The Need For Debt
What is debt and how does it fit into the broader financial markets? And more importantly, why would someone want to get into debt?
In our latest episode on YAP Cast, we turn our attention to the need for debt. To help us answer this, we’re joined by Sidney Powell, co-founder of Maple Finance, a decentralized institutional marketplace, which enables trusted institutions to borrow and lend money. Below are a few areas covered in our latest episode.
What is Debt?
Debt is often seen as something negative. After all, it’s not ideal to owe someone money and if you do, the process of paying that debt off is a freeing act. In essence, debt is to receive something now that has to be repaid at a later stage. For many, debt is a tool that can be used well or poorly.
The History of Debt
The story of debt is as old as the Bible, and historically, debt has always been viewed quite badly. If someone had debt, it usually carried the obligation to pay interest, which meant interest was at the loss of the borrower and at the gain of the lender.
This mindset, however, changed around the time of the Renaissance when people started to think positively about the future. Because of this, they believed they could have a bigger pie in the future and viewed debt as a good thing. This enabled a baker to expand their business, for instance, afford the interest, and pay off the debt at a later stage. People’s mindsets changed from being fixed to one of growth.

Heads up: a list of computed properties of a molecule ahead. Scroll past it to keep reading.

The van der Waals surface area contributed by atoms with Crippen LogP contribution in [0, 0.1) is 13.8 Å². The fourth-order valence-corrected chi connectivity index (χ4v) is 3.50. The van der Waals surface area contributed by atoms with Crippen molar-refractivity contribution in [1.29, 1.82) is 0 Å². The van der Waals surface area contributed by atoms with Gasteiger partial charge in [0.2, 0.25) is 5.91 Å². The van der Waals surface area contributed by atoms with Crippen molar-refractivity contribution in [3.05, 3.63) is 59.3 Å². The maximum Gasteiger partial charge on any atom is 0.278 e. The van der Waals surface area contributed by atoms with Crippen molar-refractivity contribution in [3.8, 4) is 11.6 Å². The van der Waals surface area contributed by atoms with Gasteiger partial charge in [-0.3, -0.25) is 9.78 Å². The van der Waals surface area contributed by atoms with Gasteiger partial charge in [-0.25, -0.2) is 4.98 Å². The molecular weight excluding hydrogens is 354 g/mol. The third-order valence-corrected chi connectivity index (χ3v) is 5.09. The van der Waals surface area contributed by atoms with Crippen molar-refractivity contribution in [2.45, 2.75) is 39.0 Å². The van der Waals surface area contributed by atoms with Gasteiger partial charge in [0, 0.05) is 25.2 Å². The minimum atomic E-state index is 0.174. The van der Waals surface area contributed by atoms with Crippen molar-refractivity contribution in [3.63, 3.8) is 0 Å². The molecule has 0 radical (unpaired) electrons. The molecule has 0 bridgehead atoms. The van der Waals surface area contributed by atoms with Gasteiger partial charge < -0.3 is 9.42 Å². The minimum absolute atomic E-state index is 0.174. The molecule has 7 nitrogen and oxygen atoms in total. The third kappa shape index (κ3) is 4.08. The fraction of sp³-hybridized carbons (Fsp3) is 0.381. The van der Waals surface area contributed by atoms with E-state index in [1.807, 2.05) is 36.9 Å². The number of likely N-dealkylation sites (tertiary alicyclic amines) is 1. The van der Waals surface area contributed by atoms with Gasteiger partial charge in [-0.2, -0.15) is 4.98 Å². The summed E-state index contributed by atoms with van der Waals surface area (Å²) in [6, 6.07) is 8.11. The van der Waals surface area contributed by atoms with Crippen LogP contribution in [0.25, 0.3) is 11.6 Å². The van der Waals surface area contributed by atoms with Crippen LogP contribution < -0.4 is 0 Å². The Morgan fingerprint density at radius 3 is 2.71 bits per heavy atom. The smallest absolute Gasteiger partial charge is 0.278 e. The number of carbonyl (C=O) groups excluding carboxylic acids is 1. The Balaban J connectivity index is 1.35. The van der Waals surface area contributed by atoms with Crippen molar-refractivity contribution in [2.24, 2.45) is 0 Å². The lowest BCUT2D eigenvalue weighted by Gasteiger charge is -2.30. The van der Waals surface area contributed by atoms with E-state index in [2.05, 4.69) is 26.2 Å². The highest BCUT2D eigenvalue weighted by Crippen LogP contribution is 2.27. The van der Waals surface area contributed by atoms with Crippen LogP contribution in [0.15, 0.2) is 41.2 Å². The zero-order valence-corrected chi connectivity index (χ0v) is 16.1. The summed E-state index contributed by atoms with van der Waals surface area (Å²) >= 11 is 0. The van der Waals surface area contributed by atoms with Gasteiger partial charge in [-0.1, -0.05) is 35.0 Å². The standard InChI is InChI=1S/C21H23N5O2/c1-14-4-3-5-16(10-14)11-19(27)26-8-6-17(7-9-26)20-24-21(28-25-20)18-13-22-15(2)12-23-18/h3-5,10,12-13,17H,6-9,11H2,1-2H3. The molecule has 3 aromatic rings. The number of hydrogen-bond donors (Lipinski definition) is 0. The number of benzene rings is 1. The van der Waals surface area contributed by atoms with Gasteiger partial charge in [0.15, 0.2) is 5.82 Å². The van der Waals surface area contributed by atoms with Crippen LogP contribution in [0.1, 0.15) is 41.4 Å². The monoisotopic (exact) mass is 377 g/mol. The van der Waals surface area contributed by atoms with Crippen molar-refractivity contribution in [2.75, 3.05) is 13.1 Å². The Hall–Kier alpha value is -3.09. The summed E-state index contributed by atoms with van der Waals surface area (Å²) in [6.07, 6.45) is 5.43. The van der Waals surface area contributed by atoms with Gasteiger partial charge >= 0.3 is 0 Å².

How do People Shift Their Perspective?
Whether debt is good or bad depends on what it’s being used for. For instance, if you have someone who is an impulse buyer then debt wouldn’t be a good tool for them as it would just be used for consumptive purposes. Gambling is another example of a poor use of debt as it is going toward unproductive purposes.
Productive purposes of debt would be if someone was buying a house or paying toward their education or expanding their business. This is because they are all going toward investment in something where the individual expects a greater return in the future.
Finding the Right Balance
Having no debt is having less obligations and it means being in a state of lower risk, but having debts doesn’t mean someone is insolvent. Elon Musk, for instance, took out margin loans, which were backed by his equity holdings in Tesla and SpaceX, to buy houses. He made this decision because he knew that his equity in Tesla and SpaceX were growing at a faster rate than the interest on his debt. For Musk, it made sense to take that debt rather than sell his productive assets.
However, the problem facing a lot of Millennials and Gen Z today is that the cost of education has increasingly expanded, which means students are no longer getting value for money when they pay for a degree. As a result, student loans are needed to finance that degree. Consequently, by taking out the debt, we’re paying for something that may not necessarily be increasing our human capital or earning potential.
Another problem to consider is that house prices have appreciated because zoning laws are poorly managed and the supply of housing has not kept up with the increase in demand. Arguably, two of the biggest expenditures that Millennials and Gen Z will pay for in their lifetimes are their education and purchasing a house. Yet, both of these are costing more and delivering less value, and are increasingly needing to be financed with larger amounts of debt.
For many, though, they are exiting on both fronts by choosing more entrepreneurism or alternatives to a university degree. People of today’s generation are also turning to Bitcoin or Ethereum or some other cryptocurrency as they believe that this will deliver a greater return of value rather than a house.
We hope you enjoy the Story of Money by YAP Cast.
The eighth episode launched here.
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